The 16 Best Young Adult Books of 2016 (So Far)

Books Lists Young Adult
Share Tweet Submit Pin
The 16 Best Young Adult Books of 2016 (So Far)

There’s no denying that 2016 has been an amazing year for young adult fiction. Tackling everything from hilarious high school romances to thrilling adventures in outer space, here are the 16 best YA books released in January through June. Hang on tight; here we go.

16. Truthwitch by Susan Dennard



While the current trend for fantasy novels is to focus on magic and politics, Truthwitch centers on friendship. Two witches with powerful gifts fight to survive in Susan Dennard's brilliantly imagined world, in which witches specialize in unique abilities. The titular Truthwitch possesses the ability to detect truth amidst lies, a talent that everyone wants to control. The novel kicks off an epic series, and you'll love every single page.

15. This Is Where It Ends by Marieke Nijkamp



You can tell by its cover that Marieke Nijkamp's debut will leave you gutted and emotional. This Is Where It Ends takes place over a mere 54 minutes during a school shooting, shifting perspectives between the people trapped inside and those trying to find help outside. With memorable characters and scenes of haunting bravery, this novel will leave you hungry for more of Nijkamp's prose.

14. We Own The Night by Ashley Poston



We Own the Night, a companion novel to Ashley Poston's debut The Sound of Us, stands on its own as a dazzling narrative of romance, friendship and, of course, music. The story of an introverted, 18-year-old girl who secretly moonlights as a famous radio DJ, Poston's melody-infused novel packs just as much heart as her earlier work. And while you don't have to read The Sound of Us to appreciate We Own the Night, both books are a complete delight.

13. The First Time She Drowned by Kerry Kletter



Sure to catalyze the most intense cry you'll have in 2016, The First Time She Drowned introduces readers to a teen with a monster of a mother. Obsessed with having a perfect family and reclaiming her lost youth, the girl's mother proceeds to lock up our dear protagonist in a mental institution. Told in shifting time frames, from the period in the hospital to scenes with the family, it's a heartbreaking read about a girl trying to figure out who she is in the wake of the lies she's been told.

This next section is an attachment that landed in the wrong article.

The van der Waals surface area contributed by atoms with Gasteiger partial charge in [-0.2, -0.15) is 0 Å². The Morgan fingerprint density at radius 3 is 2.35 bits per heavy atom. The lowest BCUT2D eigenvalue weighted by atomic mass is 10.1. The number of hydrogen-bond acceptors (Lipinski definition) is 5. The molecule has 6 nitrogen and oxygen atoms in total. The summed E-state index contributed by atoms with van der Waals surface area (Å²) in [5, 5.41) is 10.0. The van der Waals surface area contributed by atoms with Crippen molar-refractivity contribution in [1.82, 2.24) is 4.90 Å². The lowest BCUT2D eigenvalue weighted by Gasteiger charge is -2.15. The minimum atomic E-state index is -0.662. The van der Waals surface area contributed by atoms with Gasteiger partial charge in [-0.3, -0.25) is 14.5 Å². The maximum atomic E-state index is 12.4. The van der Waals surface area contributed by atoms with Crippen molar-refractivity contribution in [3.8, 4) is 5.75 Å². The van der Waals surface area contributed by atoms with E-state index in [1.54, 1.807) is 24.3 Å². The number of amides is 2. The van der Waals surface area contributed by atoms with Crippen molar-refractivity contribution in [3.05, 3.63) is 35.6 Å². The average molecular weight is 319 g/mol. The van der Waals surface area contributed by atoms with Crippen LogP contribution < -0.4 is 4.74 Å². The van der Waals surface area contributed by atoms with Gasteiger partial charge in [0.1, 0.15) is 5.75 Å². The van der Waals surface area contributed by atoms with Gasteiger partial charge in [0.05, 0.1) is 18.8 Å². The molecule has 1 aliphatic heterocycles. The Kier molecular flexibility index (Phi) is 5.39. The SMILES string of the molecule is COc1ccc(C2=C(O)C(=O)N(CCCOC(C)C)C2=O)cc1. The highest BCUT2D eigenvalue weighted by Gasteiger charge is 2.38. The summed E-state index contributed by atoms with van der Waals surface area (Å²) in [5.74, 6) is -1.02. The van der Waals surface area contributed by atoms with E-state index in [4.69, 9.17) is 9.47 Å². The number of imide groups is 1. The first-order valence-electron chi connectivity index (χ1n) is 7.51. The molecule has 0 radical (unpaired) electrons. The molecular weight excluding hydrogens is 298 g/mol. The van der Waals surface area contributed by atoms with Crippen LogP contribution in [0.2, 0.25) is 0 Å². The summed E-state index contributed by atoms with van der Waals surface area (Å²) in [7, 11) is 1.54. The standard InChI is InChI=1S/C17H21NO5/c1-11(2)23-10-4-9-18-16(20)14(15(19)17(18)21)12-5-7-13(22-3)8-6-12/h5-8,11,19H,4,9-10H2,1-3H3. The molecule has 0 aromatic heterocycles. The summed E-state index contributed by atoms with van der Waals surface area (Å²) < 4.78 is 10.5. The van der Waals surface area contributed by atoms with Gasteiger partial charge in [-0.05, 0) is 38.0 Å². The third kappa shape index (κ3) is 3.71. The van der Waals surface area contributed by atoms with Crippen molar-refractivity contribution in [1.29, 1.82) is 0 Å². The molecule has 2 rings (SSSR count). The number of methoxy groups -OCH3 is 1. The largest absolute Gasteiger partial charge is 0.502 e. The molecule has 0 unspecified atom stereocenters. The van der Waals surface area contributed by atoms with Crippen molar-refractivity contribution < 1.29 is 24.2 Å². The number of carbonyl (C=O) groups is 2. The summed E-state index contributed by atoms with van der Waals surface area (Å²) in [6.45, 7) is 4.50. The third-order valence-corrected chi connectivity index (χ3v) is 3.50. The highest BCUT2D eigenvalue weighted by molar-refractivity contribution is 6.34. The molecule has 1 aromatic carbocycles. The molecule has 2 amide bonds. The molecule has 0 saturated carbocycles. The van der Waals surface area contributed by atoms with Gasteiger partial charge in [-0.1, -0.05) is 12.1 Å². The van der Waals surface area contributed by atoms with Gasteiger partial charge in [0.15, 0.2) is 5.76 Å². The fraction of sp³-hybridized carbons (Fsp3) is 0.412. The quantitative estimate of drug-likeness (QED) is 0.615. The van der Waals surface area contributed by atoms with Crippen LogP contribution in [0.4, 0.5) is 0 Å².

12. The Star-Touched Queen by Roshani Chokshi



In Roshani Chokshi's bestselling debut, the stars have cursed a princess with the promise that she'll rain down death and destruction on her kingdom. So she pursues books and research, only to have it ripped away as she's forced into a surprise wedding and crowned queen of a new land. Brimming with magic, reincarnation and romance, The Star-Touched Queen will leave you anxiously awaiting the forthcoming sequel.

11. Marked by Jenny Martin



One of Paste's most anticipated YA releases of the year, Marked is the thrilling sci-fi sequel to Jenny Martin's debut novel, Tracked. Set in a future where mankind travels the solar system and corporations own the planets, the novel follows a street racer leading a rebellion against monstrous organizations. Marked ultimately explores the impact one person can have in the wake of seemingly insurmountable odds.

10. The Love That Split the World by Emily Henry



Emily Henry's novel is best explained as Friday Night Lights mashed up with The Time Traveler's Wife. Featuring a protagonist who jumps through time and a love story spanning parallel universes, it's a heart-wrenching read that elegantly weaves sci-fi and contemporary romance into an enthralling narrative. It's challenging to draw a comparison between The Love That Split the World and any other book; just trust us that you'll love it.

9. The Girl From Everywhere by Heidi Heilig



What happens when you mix Back to the Future with pirates and mythology? You get The Girl From Everywhere, a delicious genre-blend of a novel. Heidi Heilig invites readers onto a pirate ship that travels the globe, traversing through time and imagination. And on that ship is the bold, brave Nix and her father, who seeks a map that will lead him to a place where he can save Nix's mother. The catch? It could erase Nix from the world.

8. The Girl Who Fell by S.M. Parker



S.M. Parker's chilling debut allows readers to experience one girl's haunting ordeal with an obsessive stalker. The novel opens with a sweet beginning, slowly growing in intensity until you're practically screaming at the book. The Girl Who Fell delivers a thrilling tale that examines how a passionate romance can truly be dangerous.

7. The New Guy (and Other Senior Year Distractions) by Amy Spalding



Amy Spalding's The New Guy is hands down the funniest YA novel of the year. It's a hilarious, contemporary book that tackles an unusual topic for young adult fiction: the battle between print and digital media. Set at a school for the wealthy and famous, it follows a teen girl trying to save her school newspaper and the cute, boy band singer who has aligned himself with the video news service taking the school by storm. From the passive-aggressive dog-walking scenes to the war between the media-types, it's a riot from cover to cover.

More from Young Adult